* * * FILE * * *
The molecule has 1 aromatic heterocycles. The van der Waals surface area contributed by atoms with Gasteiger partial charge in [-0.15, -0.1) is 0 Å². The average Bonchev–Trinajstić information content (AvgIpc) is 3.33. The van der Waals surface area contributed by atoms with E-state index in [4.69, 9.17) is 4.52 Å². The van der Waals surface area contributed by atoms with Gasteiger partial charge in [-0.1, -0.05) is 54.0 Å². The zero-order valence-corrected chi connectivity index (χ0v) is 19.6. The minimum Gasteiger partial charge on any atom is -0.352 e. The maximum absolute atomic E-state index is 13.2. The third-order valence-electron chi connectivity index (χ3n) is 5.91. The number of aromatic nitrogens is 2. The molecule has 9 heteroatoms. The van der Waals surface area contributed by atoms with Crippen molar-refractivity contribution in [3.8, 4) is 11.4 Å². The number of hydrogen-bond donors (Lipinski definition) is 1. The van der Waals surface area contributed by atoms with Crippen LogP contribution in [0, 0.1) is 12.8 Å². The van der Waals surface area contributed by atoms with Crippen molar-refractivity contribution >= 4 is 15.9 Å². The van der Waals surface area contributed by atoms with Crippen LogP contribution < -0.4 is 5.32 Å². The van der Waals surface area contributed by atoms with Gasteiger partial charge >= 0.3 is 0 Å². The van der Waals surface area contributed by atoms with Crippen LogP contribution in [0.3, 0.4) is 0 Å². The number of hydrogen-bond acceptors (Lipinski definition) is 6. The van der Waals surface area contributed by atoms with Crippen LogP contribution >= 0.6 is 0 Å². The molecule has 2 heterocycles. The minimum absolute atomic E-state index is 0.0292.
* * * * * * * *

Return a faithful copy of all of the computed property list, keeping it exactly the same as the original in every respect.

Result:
The molecule has 1 aromatic heterocycles. The van der Waals surface area contributed by atoms with Gasteiger partial charge in [-0.15, -0.1) is 0 Å². The average Bonchev–Trinajstić information content (AvgIpc) is 3.33. The van der Waals surface area contributed by atoms with E-state index in [4.69, 9.17) is 4.52 Å². The van der Waals surface area contributed by atoms with Gasteiger partial charge in [-0.1, -0.05) is 54.0 Å². The zero-order valence-corrected chi connectivity index (χ0v) is 19.6. The minimum Gasteiger partial charge on any atom is -0.352 e. The maximum absolute atomic E-state index is 13.2. The third-order valence-electron chi connectivity index (χ3n) is 5.91. The number of aromatic nitrogens is 2. The molecule has 9 heteroatoms. The van der Waals surface area contributed by atoms with Crippen molar-refractivity contribution in [3.8, 4) is 11.4 Å². The number of hydrogen-bond donors (Lipinski definition) is 1. The van der Waals surface area contributed by atoms with Crippen LogP contribution in [0, 0.1) is 12.8 Å². The van der Waals surface area contributed by atoms with Crippen molar-refractivity contribution >= 4 is 15.9 Å². The van der Waals surface area contributed by atoms with Crippen LogP contribution < -0.4 is 5.32 Å². The van der Waals surface area contributed by atoms with Gasteiger partial charge >= 0.3 is 0 Å². The van der Waals surface area contributed by atoms with Crippen LogP contribution in [0.3, 0.4) is 0 Å². The number of hydrogen-bond acceptors (Lipinski definition) is 6. The van der Waals surface area contributed by atoms with Crippen LogP contribution >= 0.6 is 0 Å². The molecule has 2 heterocycles. The minimum absolute atomic E-state index is 0.0292.